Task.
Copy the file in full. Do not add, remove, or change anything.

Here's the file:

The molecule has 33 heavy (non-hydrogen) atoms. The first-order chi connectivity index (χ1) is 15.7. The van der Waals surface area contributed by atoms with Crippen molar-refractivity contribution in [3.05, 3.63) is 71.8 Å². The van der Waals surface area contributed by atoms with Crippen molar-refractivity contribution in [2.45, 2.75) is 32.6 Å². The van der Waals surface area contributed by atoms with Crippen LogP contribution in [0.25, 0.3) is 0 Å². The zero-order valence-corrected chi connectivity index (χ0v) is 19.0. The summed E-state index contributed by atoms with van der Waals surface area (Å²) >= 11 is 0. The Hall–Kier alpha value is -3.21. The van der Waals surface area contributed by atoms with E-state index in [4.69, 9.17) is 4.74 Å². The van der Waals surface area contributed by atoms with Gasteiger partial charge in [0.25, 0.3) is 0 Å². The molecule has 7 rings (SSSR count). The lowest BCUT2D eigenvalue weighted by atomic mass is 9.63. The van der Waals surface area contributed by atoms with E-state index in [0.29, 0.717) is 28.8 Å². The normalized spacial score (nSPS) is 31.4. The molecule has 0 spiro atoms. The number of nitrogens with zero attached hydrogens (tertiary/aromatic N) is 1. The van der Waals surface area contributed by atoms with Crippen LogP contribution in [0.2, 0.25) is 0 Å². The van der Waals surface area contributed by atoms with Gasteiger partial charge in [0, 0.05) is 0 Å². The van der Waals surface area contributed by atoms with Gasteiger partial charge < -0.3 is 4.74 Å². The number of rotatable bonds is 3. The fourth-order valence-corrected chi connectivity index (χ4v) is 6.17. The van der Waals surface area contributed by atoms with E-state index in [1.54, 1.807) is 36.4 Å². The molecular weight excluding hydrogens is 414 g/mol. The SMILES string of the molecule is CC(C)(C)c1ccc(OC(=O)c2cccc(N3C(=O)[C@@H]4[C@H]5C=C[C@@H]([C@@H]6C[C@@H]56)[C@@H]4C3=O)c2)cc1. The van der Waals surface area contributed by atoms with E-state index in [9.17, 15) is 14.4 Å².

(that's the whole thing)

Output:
The molecule has 33 heavy (non-hydrogen) atoms. The first-order chi connectivity index (χ1) is 15.7. The van der Waals surface area contributed by atoms with Crippen molar-refractivity contribution in [3.05, 3.63) is 71.8 Å². The van der Waals surface area contributed by atoms with Crippen molar-refractivity contribution in [2.45, 2.75) is 32.6 Å². The van der Waals surface area contributed by atoms with Crippen LogP contribution in [0.25, 0.3) is 0 Å². The zero-order valence-corrected chi connectivity index (χ0v) is 19.0. The summed E-state index contributed by atoms with van der Waals surface area (Å²) >= 11 is 0. The Hall–Kier alpha value is -3.21. The van der Waals surface area contributed by atoms with E-state index in [4.69, 9.17) is 4.74 Å². The van der Waals surface area contributed by atoms with Gasteiger partial charge in [0.25, 0.3) is 0 Å². The molecule has 7 rings (SSSR count). The lowest BCUT2D eigenvalue weighted by atomic mass is 9.63. The van der Waals surface area contributed by atoms with E-state index in [0.29, 0.717) is 28.8 Å². The normalized spacial score (nSPS) is 31.4. The molecule has 0 spiro atoms. The number of nitrogens with zero attached hydrogens (tertiary/aromatic N) is 1. The van der Waals surface area contributed by atoms with Crippen LogP contribution in [0.2, 0.25) is 0 Å². The van der Waals surface area contributed by atoms with Gasteiger partial charge in [0, 0.05) is 0 Å². The van der Waals surface area contributed by atoms with Gasteiger partial charge < -0.3 is 4.74 Å². The number of rotatable bonds is 3. The fourth-order valence-corrected chi connectivity index (χ4v) is 6.17. The van der Waals surface area contributed by atoms with E-state index in [1.54, 1.807) is 36.4 Å². The molecular weight excluding hydrogens is 414 g/mol. The SMILES string of the molecule is CC(C)(C)c1ccc(OC(=O)c2cccc(N3C(=O)[C@@H]4[C@H]5C=C[C@@H]([C@@H]6C[C@@H]56)[C@@H]4C3=O)c2)cc1. The van der Waals surface area contributed by atoms with E-state index in [9.17, 15) is 14.4 Å².